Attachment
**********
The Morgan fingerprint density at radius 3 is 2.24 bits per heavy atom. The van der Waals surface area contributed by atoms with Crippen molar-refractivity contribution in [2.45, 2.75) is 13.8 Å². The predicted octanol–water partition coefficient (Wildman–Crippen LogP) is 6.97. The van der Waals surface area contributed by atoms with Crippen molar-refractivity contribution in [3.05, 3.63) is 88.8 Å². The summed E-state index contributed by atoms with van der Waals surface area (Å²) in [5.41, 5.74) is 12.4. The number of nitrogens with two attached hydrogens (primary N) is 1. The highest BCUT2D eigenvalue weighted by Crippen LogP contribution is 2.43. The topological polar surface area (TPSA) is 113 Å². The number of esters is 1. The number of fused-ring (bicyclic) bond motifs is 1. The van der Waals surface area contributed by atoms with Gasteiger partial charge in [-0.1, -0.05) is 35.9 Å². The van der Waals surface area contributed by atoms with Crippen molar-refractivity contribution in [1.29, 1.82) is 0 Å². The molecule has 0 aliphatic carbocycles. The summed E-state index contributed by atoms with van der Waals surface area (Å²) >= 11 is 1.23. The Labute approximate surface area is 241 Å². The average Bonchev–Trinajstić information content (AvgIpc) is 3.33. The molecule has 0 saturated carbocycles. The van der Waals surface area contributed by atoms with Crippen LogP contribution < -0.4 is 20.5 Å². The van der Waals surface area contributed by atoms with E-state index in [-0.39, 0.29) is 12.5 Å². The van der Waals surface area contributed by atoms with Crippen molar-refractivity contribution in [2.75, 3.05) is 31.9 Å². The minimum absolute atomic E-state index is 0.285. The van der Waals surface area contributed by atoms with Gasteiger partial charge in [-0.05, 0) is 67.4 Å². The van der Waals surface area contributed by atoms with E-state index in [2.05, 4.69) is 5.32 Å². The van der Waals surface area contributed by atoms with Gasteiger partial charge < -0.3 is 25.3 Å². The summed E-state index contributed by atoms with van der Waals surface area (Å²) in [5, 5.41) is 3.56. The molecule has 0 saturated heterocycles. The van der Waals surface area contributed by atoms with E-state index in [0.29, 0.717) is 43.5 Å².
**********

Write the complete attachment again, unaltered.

The Morgan fingerprint density at radius 3 is 2.24 bits per heavy atom. The van der Waals surface area contributed by atoms with Crippen molar-refractivity contribution in [2.45, 2.75) is 13.8 Å². The predicted octanol–water partition coefficient (Wildman–Crippen LogP) is 6.97. The van der Waals surface area contributed by atoms with Crippen molar-refractivity contribution in [3.05, 3.63) is 88.8 Å². The summed E-state index contributed by atoms with van der Waals surface area (Å²) in [5.41, 5.74) is 12.4. The number of nitrogens with two attached hydrogens (primary N) is 1. The highest BCUT2D eigenvalue weighted by Crippen LogP contribution is 2.43. The topological polar surface area (TPSA) is 113 Å². The number of esters is 1. The number of fused-ring (bicyclic) bond motifs is 1. The van der Waals surface area contributed by atoms with Gasteiger partial charge in [-0.1, -0.05) is 35.9 Å². The van der Waals surface area contributed by atoms with Crippen molar-refractivity contribution in [1.29, 1.82) is 0 Å². The molecule has 0 aliphatic carbocycles. The summed E-state index contributed by atoms with van der Waals surface area (Å²) >= 11 is 1.23. The Labute approximate surface area is 241 Å². The average Bonchev–Trinajstić information content (AvgIpc) is 3.33. The molecule has 0 saturated carbocycles. The van der Waals surface area contributed by atoms with Crippen LogP contribution < -0.4 is 20.5 Å². The van der Waals surface area contributed by atoms with E-state index in [-0.39, 0.29) is 12.5 Å². The van der Waals surface area contributed by atoms with Crippen molar-refractivity contribution in [2.75, 3.05) is 31.9 Å². The minimum absolute atomic E-state index is 0.285. The van der Waals surface area contributed by atoms with Gasteiger partial charge in [-0.05, 0) is 67.4 Å². The van der Waals surface area contributed by atoms with E-state index in [2.05, 4.69) is 5.32 Å². The van der Waals surface area contributed by atoms with Gasteiger partial charge < -0.3 is 25.3 Å². The summed E-state index contributed by atoms with van der Waals surface area (Å²) in [5, 5.41) is 3.56. The molecule has 0 saturated heterocycles. The van der Waals surface area contributed by atoms with E-state index in [0.29, 0.717) is 43.5 Å².